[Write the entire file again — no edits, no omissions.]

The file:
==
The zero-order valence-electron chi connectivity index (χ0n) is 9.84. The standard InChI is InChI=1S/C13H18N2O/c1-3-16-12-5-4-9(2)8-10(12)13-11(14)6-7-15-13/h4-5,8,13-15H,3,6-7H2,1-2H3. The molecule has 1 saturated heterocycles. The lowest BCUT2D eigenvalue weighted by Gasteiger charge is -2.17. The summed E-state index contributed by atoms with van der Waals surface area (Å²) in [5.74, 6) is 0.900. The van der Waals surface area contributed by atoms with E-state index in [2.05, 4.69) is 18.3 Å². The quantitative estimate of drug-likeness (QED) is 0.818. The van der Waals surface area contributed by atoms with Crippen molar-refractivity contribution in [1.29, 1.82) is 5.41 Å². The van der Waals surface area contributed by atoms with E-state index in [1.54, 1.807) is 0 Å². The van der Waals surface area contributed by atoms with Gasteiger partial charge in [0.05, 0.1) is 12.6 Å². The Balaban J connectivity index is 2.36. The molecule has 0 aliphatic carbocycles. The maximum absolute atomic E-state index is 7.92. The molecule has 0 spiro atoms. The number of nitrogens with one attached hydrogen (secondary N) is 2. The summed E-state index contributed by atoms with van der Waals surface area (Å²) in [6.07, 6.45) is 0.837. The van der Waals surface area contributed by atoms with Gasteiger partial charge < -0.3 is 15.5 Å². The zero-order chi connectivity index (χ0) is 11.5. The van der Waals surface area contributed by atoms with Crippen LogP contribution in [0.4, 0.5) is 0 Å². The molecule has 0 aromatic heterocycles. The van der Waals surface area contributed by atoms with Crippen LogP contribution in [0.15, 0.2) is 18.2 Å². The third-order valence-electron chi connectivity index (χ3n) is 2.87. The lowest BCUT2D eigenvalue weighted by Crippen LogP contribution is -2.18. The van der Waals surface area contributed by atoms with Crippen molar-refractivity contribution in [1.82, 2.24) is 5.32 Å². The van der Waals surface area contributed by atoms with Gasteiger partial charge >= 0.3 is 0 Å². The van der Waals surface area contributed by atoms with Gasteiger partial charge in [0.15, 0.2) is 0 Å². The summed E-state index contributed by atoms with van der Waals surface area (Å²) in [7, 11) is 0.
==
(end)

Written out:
The zero-order valence-electron chi connectivity index (χ0n) is 9.84. The standard InChI is InChI=1S/C13H18N2O/c1-3-16-12-5-4-9(2)8-10(12)13-11(14)6-7-15-13/h4-5,8,13-15H,3,6-7H2,1-2H3. The molecule has 1 saturated heterocycles. The lowest BCUT2D eigenvalue weighted by Gasteiger charge is -2.17. The summed E-state index contributed by atoms with van der Waals surface area (Å²) in [5.74, 6) is 0.900. The van der Waals surface area contributed by atoms with E-state index in [2.05, 4.69) is 18.3 Å². The quantitative estimate of drug-likeness (QED) is 0.818. The van der Waals surface area contributed by atoms with Crippen molar-refractivity contribution in [1.29, 1.82) is 5.41 Å². The van der Waals surface area contributed by atoms with E-state index in [1.54, 1.807) is 0 Å². The van der Waals surface area contributed by atoms with Gasteiger partial charge in [0.05, 0.1) is 12.6 Å². The Balaban J connectivity index is 2.36. The molecule has 0 aliphatic carbocycles. The maximum absolute atomic E-state index is 7.92. The molecule has 0 spiro atoms. The number of nitrogens with one attached hydrogen (secondary N) is 2. The summed E-state index contributed by atoms with van der Waals surface area (Å²) in [6.07, 6.45) is 0.837. The van der Waals surface area contributed by atoms with Gasteiger partial charge < -0.3 is 15.5 Å². The zero-order chi connectivity index (χ0) is 11.5. The van der Waals surface area contributed by atoms with Crippen LogP contribution in [0.4, 0.5) is 0 Å². The molecule has 0 aromatic heterocycles. The van der Waals surface area contributed by atoms with Crippen LogP contribution in [0.15, 0.2) is 18.2 Å². The third-order valence-electron chi connectivity index (χ3n) is 2.87. The lowest BCUT2D eigenvalue weighted by Crippen LogP contribution is -2.18. The van der Waals surface area contributed by atoms with Crippen molar-refractivity contribution in [1.82, 2.24) is 5.32 Å². The van der Waals surface area contributed by atoms with Gasteiger partial charge >= 0.3 is 0 Å². The van der Waals surface area contributed by atoms with Gasteiger partial charge in [0.15, 0.2) is 0 Å². The summed E-state index contributed by atoms with van der Waals surface area (Å²) in [7, 11) is 0.